Just for the heck of it, I’ve also been looking at individual votes. Specifically, names. Here’s a snapshot of unique guessers’ names sorted by decreasing length, on 23 October. (NSFW warning: expletives ahead!)

Let me translate a few of these for those of you who don’t speak Polish:

1 is “Sasin has fucked over 70 million zlotys for elections that didn’t take place and was never held responsible.” This alludes to the ghost election in Poland from May. This news had gone memetic, going so far as Minister Sasin’s name being ironically used as a dimensionless unit of 70 million (think Avogadro’s number). You’ll discover the same theme in #2, #3, #5, and others.

6 is “CT {Constitutional Tribunal}, you focking botch, stop repressing my abortion”. Just a day before, the Polish constitutional court (whose current legality is disputed at best) has decreed a ban on almost all legal abortion in Poland, giving rise to the biggest street protests in decades.

Not all is political: 4 is “Why study for the exam if we’re not gonna survive until November anyway?”. I hope whoever wrote this is alive and well.

Corollary? Give people a text field, and they’ll use it to express themselves: politically or otherwise.

In fact, I have taken the liberty of chiming in. Shortly after, I altered the thank-you page (which used to just say “thanks for guessing”) to proudly display one of the emblems of the Women’s Strike, along with a link to a crowdfounding campaign for an NGO that supports women needing abortion.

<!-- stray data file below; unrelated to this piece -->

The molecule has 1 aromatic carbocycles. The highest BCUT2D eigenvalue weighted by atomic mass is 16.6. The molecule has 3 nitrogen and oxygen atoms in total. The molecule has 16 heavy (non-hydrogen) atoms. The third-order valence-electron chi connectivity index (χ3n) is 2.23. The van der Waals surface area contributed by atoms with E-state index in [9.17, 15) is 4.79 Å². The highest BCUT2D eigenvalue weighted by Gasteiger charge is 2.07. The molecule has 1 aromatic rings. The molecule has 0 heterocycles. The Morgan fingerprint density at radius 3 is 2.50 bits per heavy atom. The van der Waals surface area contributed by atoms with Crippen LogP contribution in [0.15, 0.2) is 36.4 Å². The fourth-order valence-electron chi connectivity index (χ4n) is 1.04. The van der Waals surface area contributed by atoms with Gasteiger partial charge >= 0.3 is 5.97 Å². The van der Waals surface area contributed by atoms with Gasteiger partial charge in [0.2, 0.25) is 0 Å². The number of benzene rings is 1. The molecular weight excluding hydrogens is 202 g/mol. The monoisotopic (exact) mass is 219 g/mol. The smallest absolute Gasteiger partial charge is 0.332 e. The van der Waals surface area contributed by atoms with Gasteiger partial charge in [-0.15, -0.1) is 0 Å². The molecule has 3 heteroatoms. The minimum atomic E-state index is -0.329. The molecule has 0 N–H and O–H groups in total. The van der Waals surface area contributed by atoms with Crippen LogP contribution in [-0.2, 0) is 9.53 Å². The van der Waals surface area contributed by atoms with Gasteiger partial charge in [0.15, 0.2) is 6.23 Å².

Inside out

I’m not much of a DevOps person, so I deployed it the quick and dirty way, not caring about scalability or performance. The maxim “make it as simple as possible” permeates the setup.

I just started a REPL within a screen session on the tiny Scaleway C1 server that also hosts this blog and some of my other personal stuff. I launched a Jetty server within it, and set up a nginx proxy. And that’s pretty much it. I liberally tinker with the app’s state in “production,” evaluating all kinds of expressions when I feel like it.

Code changes are deployed by git pulling new developments and doing (require 'koronalotek.core :reload) in the REPL.

Someone tried a SQL injection attack. This is doomed to fail because there’s no SQL involved. In fact, there’s no database at all. The entire state is kept in an in-memory atom and periodically synced out to an EDN file. In addition, state is reset and archived daily at the time of announcing winners. (I’ve added the archiving after forgetting it on one occasion – hence the lack of data for 19 October.)

I also don’t yet have a mechanism of automatically pulling in the Ministry of Health’s data. Every morning, I spend two minutes checking if there’s excess automatic votes, removing them if any, and then filling in the blanks:

(new-data! #inst "2020-11-08T10:30+01:00" 24785)

For all the violations of good practices in this setup, it has worked out surprisingly well so far. I’ve resorted to removing automated votes a handful of times, and blacklisting IPs of voting bots in the nginx setup twice, but otherwise it’s been a low-maintenance toy. People seem to be willing to have fun, and I’m just not interfering.

Takeaways

  1. You should call on your country’s authorities to exert pressure on the Polish government to respect women’s choices and stop actively repressing them.
  2. Give people a text field, and they’ll use it to express themselves.
  3. Release early, release often.